Christ Church is a charity - Reg 1130922
Simon (our vicar), and his wife, Mary Ann, returning on the train that runs the length of Southend pier after walking to the end.
Last time I wrote about the polarisation of society through the start of the Brexit journey, I urged readers to behave in a way fitting to our calling as Christians, echoing the words of Paul in Colossians 3:12-15.
I fear things have not changed. In fact, I spoke at the midnight service on Christmas Eve of the blatant manipulation of ‘Prime Minister’s Question Time’ to achieve Facebook posts to reach a different audience with a one-sided agenda. The battle is on to persuade the younger generation that the opposing party is deceitful, incorrect or damaging to society; however, the tools they use are the same. Perhaps a reflection of Archbishop Justin Welby’s reference to ‘populist leaders that deceive’.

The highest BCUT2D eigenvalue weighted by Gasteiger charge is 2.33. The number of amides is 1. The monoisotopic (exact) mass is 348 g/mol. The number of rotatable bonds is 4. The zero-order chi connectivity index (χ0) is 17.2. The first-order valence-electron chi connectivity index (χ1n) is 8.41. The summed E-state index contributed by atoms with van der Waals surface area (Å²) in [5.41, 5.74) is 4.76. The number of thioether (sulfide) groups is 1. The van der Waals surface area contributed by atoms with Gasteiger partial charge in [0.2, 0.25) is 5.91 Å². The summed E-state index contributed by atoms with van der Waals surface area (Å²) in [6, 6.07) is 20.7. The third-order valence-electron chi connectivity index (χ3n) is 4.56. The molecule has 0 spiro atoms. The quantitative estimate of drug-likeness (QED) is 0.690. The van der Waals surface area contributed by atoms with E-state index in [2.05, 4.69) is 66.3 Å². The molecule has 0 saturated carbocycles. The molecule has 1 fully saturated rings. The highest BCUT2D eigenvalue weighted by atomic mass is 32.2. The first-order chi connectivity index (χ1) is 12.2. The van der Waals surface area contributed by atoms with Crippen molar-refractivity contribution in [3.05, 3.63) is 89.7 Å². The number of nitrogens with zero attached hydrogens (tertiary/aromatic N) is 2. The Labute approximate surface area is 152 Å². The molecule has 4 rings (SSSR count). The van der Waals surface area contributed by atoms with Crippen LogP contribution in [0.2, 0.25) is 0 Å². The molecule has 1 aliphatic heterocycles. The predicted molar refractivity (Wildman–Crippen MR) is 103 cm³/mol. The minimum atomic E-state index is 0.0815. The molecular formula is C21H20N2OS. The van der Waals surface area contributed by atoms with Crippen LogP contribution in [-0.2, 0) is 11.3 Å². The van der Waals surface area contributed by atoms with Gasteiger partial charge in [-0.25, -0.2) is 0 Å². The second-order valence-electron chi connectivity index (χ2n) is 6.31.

My personal fear is that as a nation we have lost the core Christian values that have helped shape society in the past, that have made this country a safe haven for so many. Where has the ability to reason gone? The will of the minority to stop freedom of speech by students in the policy of ‘no-platforming’ is worrying. Paul spoke in Athens to a mixed reception but the Epicurean Stoic philosophers debated with him and in front of the Areopagus he was given freedom to speak and people made up their own minds.
We must use our understanding of Christology to shape our thoughts and ability to discern. The Bishop of Liverpool calls American Evangelical Christians not to be “uncritically accepting” of all President Trump says. That doesn’t mean ‘don’t listen’, it means learn to filter what you hear through biblical, Christ-centred values. Perhaps people today have lost these ‘core’ values and are unable to discern what they hear and in fear introduce censorship.
Oh, how we need Christ back in our society today – we are called in all times to be ‘light and salt’. In 2018 let us put that call into action.